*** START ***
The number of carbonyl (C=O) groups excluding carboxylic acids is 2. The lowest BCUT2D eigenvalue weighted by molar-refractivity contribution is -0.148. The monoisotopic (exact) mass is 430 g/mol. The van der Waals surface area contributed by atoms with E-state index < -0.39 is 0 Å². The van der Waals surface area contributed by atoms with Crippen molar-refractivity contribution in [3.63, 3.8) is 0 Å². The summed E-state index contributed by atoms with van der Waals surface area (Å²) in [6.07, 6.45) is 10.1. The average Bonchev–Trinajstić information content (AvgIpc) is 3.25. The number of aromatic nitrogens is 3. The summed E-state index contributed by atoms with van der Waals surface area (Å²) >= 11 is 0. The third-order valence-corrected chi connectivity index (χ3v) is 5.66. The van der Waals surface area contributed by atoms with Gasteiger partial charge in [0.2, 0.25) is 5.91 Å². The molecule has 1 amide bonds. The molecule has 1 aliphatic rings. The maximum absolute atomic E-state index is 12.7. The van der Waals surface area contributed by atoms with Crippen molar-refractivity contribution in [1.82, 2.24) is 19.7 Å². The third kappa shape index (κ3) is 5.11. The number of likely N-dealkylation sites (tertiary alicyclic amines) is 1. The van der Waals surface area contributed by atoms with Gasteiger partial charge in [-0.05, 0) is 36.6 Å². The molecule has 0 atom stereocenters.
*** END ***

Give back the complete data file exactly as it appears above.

The number of carbonyl (C=O) groups excluding carboxylic acids is 2. The lowest BCUT2D eigenvalue weighted by molar-refractivity contribution is -0.148. The monoisotopic (exact) mass is 430 g/mol. The van der Waals surface area contributed by atoms with E-state index < -0.39 is 0 Å². The van der Waals surface area contributed by atoms with Crippen molar-refractivity contribution in [3.63, 3.8) is 0 Å². The summed E-state index contributed by atoms with van der Waals surface area (Å²) in [6.07, 6.45) is 10.1. The average Bonchev–Trinajstić information content (AvgIpc) is 3.25. The number of aromatic nitrogens is 3. The summed E-state index contributed by atoms with van der Waals surface area (Å²) >= 11 is 0. The third-order valence-corrected chi connectivity index (χ3v) is 5.66. The van der Waals surface area contributed by atoms with Gasteiger partial charge in [0.2, 0.25) is 5.91 Å². The molecule has 1 amide bonds. The molecule has 1 aliphatic rings. The maximum absolute atomic E-state index is 12.7. The van der Waals surface area contributed by atoms with Crippen molar-refractivity contribution in [1.82, 2.24) is 19.7 Å². The third kappa shape index (κ3) is 5.11. The number of likely N-dealkylation sites (tertiary alicyclic amines) is 1. The van der Waals surface area contributed by atoms with Gasteiger partial charge in [-0.05, 0) is 36.6 Å². The molecule has 0 atom stereocenters.